Prudential Financial Inc and a subsidiary have agreed to pay US$600 million in penalties to resolve government allegations of deceptive market timing in the trading of mutual funds, the Justice Department announced on Monday.
The subsidiary, Prudential Equity Group, LLC, admitted to criminal wrong doing in the scheme dating back to 1999, the department said.
The parent company, Prudential Financial, entered into a separate compliance agreement with the Justice Department to cooperate in the ongoing investigation of market timing and to maintain policies and procedures to insure that affiliated entities follow the law.
The settlement is one of the largest resulting from a broad probe of market timing that has rocked the fund industry for the past three years. In 2004, Bank of America Corp agreed to a US$675 million deal.
Charges were outlined in a criminal information prosecutors are filing in federal court against Prudential Financial and the subsidiary. Justice officials have agreed to defer prosecution so long as the companies abide by terms of the agreement.
A criminal information is a criminal charge filed in court by prosecutors, usually when the defendant has agreed to waive grand jury indictment.
The agreement was announced on Monday afternoon at a news conference by Deputy Attorney General Paul McNulty, Securities and Exchange Commission enforcement director Linda Thomsen, US Attorney Michael Sullivan of Boston, and Peter Zegarac, chief of the Boston district of the US Postal Inspection Service.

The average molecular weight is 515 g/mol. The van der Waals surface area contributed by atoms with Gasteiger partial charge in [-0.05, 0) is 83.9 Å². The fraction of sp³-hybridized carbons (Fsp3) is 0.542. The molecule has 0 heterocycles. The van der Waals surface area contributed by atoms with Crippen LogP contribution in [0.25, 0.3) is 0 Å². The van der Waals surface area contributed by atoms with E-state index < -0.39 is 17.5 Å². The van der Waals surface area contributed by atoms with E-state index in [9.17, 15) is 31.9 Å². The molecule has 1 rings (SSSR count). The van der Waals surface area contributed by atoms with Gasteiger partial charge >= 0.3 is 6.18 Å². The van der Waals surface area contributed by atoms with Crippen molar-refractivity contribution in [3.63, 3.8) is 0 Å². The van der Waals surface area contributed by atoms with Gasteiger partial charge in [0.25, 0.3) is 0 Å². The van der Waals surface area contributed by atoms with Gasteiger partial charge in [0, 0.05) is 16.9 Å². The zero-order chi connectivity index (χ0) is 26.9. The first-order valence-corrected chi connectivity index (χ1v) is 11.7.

The government accused New York-based Prudential Equity Group of engaging in deceptive late market timing in the trading of mutual fund shares. The US$600 million in fines, restitution and penalties would resolve all civil and criminal allegations.
The US$600 million includes US$270 million to be paid into a fund administered by the SEC for investors harmed by the fraud, US$325 million to be paid to the Justice Department and a US$5 million civil penalty to be paid to the Massachusetts Securities Division, which regulates securities trading.
In addition to those penalties, Prudential Equity Group was censured by New York Stock Exchange regulators.
The agreement was reached with both Prudential Equity Group and its parent company, Prudential Financial Inc of Newark, New Jersey.
The discovery of widespread market timing triggered a scandal as state and federal regulators filed a wave of lawsuits in late 2003. Before Prudential's settlement, 15 firms had reached settlements totaling more than US$3.5 billion.
The Prudential settlement stems from civil charges filed about three years ago. The lawsuit alleged that five former Prudential Securities brokers and their branch manager in Boston helped sophisticated investors make more than US$1.3 billion of market-timing trades in mutual-fund shares. The suit alleged that this rapid trading raised expenses and lowered returns to shareholders of more than 50 fund families.
Market timing is the use of quick trades to move money in and out of funds quickly, often taking advantage of different closing times for markets around the world. Most funds have policies forbidding it because heavy fund-share trading typically dilutes the profits of longer-term shareholders in the fund.
Authorities have alleged that Prudential's Boston-based brokers created fake accounts and changed account numbers to help mask the rapid trading by lucrative hedge-fund clients after certain mutual funds had blocked them or their customers from such trades.